We're offering onsite services for fall semester

August 31, 2020

As of August 31, the U-M Library is lending books (and other items) using contactless pickup service. It has also launched a system that allows students to reserve up to two hours of individual library study space

According to Dean of Libraries James Hilton, these service offerings reflect the library’s intention to provide remote access and services wherever possible, and in-person services where remote does not suffice, in conformity with Environment, Health & Safety guidelines. The emphasis on remote access means that the library will not lend physical copies of books that are available to read online via HathiTrust’s Emergency Temporary Access Service. 

Safety considerations also mean limited building access at campus libraries. Study space is confined to Shapiro, which at launch will be open 9 a.m. – 5 p.m. Monday through Friday. Initially, Shapiro will be the only pickup location for checked-out items, and not all items are available for checkout (see the library website for details). Plans are in the works to expand the service in the coming weeks, including the addition of pickup sites on North Campus for items held in those libraries.

Most library buildings will be closed to patrons except for by-appointment consultations and prearranged access to library-use-only materials that can’t be provided remotely. In all cases, an Mcard will be required for entry, including for access to Bert’s Café, which will be open for takeout only; no eating or drinking will be permitted inside, and everyone will be required to wear face coverings at all times.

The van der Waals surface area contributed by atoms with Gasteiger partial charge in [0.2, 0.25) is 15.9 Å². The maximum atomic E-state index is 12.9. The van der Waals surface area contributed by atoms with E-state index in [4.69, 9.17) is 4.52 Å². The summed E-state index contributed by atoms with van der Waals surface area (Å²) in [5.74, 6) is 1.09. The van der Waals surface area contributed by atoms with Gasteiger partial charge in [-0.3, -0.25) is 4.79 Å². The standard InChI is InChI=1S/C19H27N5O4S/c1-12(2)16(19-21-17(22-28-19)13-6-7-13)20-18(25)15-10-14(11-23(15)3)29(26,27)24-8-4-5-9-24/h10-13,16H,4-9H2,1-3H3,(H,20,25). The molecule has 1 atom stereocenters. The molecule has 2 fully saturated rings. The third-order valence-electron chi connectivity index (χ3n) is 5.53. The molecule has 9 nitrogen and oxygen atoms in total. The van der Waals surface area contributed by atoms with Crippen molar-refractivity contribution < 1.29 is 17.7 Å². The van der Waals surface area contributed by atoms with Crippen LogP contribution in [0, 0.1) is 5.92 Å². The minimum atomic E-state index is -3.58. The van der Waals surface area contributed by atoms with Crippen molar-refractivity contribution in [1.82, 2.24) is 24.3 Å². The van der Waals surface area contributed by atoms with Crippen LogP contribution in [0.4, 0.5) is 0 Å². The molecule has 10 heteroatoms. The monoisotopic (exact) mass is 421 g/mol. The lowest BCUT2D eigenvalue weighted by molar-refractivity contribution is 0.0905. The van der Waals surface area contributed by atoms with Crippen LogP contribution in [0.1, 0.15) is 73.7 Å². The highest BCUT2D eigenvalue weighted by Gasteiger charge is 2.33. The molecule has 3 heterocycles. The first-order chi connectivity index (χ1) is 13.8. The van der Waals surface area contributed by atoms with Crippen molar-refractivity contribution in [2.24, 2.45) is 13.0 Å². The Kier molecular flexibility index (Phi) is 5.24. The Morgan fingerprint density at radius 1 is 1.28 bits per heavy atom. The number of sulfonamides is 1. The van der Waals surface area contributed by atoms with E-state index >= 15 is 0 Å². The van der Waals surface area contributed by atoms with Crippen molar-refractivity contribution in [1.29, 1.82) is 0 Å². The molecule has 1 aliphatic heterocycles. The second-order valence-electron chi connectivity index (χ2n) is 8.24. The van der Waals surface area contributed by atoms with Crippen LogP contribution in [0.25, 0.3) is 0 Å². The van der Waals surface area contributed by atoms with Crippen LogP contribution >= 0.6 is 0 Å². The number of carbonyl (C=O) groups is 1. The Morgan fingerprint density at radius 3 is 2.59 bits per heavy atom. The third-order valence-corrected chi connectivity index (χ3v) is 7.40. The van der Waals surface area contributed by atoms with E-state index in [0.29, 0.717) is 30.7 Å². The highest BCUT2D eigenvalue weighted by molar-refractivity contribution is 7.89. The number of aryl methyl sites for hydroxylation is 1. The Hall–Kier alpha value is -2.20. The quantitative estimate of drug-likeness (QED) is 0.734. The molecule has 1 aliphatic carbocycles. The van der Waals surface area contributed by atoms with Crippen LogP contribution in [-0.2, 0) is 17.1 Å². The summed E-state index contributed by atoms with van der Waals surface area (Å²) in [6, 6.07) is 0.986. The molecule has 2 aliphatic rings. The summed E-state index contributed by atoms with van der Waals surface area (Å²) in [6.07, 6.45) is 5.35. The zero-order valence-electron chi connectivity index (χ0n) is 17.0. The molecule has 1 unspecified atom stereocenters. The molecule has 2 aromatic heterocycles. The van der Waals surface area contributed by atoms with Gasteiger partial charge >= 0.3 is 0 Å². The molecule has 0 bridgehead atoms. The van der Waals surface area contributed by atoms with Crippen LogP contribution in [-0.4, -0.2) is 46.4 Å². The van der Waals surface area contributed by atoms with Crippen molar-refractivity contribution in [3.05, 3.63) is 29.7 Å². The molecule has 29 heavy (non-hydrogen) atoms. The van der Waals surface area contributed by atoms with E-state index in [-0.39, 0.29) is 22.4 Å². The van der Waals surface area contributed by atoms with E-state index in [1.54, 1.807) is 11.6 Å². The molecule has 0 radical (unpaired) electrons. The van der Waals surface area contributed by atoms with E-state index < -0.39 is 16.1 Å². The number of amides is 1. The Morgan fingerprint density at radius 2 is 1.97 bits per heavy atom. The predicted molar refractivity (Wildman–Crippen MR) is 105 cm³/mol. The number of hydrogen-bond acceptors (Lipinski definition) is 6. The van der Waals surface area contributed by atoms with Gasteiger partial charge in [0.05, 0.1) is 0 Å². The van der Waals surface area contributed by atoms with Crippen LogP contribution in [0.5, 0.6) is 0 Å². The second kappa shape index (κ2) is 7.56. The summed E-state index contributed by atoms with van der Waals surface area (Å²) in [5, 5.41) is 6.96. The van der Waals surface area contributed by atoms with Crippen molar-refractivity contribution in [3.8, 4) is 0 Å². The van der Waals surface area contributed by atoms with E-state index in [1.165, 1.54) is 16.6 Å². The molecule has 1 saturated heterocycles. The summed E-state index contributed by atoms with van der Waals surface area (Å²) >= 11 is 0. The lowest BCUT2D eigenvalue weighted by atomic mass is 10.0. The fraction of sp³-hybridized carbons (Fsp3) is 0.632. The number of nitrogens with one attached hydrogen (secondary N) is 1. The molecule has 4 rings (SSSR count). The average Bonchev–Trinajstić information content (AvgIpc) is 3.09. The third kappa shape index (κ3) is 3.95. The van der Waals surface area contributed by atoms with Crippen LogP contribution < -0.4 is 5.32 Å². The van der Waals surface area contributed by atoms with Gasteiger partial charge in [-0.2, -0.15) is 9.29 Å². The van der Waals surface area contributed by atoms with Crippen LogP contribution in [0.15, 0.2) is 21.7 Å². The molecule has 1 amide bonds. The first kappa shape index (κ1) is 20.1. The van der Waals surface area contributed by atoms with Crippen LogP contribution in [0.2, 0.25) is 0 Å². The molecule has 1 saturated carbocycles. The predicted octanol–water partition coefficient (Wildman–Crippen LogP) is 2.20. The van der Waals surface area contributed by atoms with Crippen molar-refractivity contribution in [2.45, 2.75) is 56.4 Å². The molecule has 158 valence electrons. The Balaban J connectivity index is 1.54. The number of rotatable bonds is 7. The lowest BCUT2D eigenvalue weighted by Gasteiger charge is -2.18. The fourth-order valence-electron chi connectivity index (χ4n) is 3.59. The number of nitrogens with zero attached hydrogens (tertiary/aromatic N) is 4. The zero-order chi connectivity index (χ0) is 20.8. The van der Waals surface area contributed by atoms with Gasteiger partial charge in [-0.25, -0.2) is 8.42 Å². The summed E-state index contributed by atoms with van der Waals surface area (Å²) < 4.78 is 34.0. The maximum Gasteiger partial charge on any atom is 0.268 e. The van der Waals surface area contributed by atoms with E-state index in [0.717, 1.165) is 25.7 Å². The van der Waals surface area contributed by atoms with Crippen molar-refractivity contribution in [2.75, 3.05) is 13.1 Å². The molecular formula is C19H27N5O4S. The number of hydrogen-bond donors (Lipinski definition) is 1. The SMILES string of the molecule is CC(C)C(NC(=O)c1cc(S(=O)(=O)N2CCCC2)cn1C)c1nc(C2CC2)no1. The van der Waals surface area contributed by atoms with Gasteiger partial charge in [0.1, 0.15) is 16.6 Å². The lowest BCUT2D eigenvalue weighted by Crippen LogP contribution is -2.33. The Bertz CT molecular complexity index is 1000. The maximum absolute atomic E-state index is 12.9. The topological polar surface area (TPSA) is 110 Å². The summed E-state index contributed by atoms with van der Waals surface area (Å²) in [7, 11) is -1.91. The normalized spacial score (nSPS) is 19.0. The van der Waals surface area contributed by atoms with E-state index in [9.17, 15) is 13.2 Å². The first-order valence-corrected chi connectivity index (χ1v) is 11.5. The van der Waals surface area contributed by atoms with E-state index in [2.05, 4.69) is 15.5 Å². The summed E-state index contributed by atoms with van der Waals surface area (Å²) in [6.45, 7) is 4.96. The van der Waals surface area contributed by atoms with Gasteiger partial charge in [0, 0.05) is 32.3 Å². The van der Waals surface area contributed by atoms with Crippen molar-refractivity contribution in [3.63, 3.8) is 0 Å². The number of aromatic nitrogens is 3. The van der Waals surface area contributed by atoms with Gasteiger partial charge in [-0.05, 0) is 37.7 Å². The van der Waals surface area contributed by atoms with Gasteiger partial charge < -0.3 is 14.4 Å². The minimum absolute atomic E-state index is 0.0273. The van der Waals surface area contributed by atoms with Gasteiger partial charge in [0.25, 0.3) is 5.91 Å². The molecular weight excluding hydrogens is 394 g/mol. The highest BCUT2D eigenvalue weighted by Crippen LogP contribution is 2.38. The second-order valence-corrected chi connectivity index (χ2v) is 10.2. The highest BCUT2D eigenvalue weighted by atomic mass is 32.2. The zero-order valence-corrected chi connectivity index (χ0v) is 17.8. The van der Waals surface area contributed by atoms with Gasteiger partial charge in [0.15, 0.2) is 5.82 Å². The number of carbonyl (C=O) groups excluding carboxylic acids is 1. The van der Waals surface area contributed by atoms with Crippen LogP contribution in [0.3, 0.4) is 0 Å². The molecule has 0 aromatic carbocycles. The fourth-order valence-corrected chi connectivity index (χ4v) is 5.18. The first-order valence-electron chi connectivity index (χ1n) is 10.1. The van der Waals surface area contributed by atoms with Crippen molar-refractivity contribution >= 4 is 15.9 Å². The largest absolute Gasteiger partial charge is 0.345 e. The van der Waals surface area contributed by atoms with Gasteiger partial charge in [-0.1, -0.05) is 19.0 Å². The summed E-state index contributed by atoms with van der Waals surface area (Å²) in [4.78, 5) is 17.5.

To ensure that the campus community can obtain the materials they need for teaching and research, the library has devoted additional resources to acquiring and licensing electronic resources, to scanning services, and to helping instructors find electronic materials for course use. It has also expanded already existing virtual services — among them Ask a Librarian, which answers library-related questions and offers research help via chat, email, and text messages — and is crafting remote live and recorded library customized instruction sessions for courses.

“These changes speak to the library’s adaptability, and our collective determination to provide a library experience that is as complete as possible under the circumstances,” Hilton says. 

“Librarians and staff have been finding creative ways to respond to the university community’s needs since long before the pandemic, and we’re applying those creative problem-solving skills now more than ever. So if you have a library need that’s not showing up in our collections or services, just ask, and we’ll do our best to meet it.”

 

by Lynne Raughley

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